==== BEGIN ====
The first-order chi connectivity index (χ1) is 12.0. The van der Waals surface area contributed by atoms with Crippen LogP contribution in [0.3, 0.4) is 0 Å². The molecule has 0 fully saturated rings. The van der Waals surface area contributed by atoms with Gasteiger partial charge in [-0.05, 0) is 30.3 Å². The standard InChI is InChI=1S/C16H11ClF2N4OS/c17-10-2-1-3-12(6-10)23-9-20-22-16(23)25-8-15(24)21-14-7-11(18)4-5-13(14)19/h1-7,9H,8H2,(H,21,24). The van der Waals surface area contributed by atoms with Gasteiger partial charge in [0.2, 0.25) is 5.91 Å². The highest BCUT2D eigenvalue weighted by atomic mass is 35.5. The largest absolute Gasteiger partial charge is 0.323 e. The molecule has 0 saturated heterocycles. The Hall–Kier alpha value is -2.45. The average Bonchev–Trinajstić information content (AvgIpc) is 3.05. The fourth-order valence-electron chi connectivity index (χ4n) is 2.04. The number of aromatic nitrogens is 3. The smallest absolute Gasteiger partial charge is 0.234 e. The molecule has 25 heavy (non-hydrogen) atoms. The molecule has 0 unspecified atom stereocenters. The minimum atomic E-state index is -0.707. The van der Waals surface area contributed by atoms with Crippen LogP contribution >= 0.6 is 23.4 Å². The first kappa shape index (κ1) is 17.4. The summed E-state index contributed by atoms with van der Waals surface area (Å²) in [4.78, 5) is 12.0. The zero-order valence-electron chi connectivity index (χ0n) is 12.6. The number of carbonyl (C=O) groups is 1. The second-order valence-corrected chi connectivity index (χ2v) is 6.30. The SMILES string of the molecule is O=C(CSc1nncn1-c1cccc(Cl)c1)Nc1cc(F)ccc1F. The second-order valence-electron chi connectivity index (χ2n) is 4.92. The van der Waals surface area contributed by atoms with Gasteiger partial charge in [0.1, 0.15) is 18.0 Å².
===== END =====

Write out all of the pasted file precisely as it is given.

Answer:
The first-order chi connectivity index (χ1) is 12.0. The van der Waals surface area contributed by atoms with Crippen LogP contribution in [0.3, 0.4) is 0 Å². The molecule has 0 fully saturated rings. The van der Waals surface area contributed by atoms with Gasteiger partial charge in [-0.05, 0) is 30.3 Å². The standard InChI is InChI=1S/C16H11ClF2N4OS/c17-10-2-1-3-12(6-10)23-9-20-22-16(23)25-8-15(24)21-14-7-11(18)4-5-13(14)19/h1-7,9H,8H2,(H,21,24). The van der Waals surface area contributed by atoms with Gasteiger partial charge in [0.2, 0.25) is 5.91 Å². The highest BCUT2D eigenvalue weighted by atomic mass is 35.5. The largest absolute Gasteiger partial charge is 0.323 e. The molecule has 0 saturated heterocycles. The Hall–Kier alpha value is -2.45. The average Bonchev–Trinajstić information content (AvgIpc) is 3.05. The fourth-order valence-electron chi connectivity index (χ4n) is 2.04. The number of aromatic nitrogens is 3. The smallest absolute Gasteiger partial charge is 0.234 e. The molecule has 25 heavy (non-hydrogen) atoms. The molecule has 0 unspecified atom stereocenters. The minimum atomic E-state index is -0.707. The van der Waals surface area contributed by atoms with Crippen LogP contribution >= 0.6 is 23.4 Å². The first kappa shape index (κ1) is 17.4. The summed E-state index contributed by atoms with van der Waals surface area (Å²) in [4.78, 5) is 12.0. The zero-order valence-electron chi connectivity index (χ0n) is 12.6. The number of carbonyl (C=O) groups is 1. The second-order valence-corrected chi connectivity index (χ2v) is 6.30. The SMILES string of the molecule is O=C(CSc1nncn1-c1cccc(Cl)c1)Nc1cc(F)ccc1F. The second-order valence-electron chi connectivity index (χ2n) is 4.92. The van der Waals surface area contributed by atoms with Gasteiger partial charge in [0.1, 0.15) is 18.0 Å².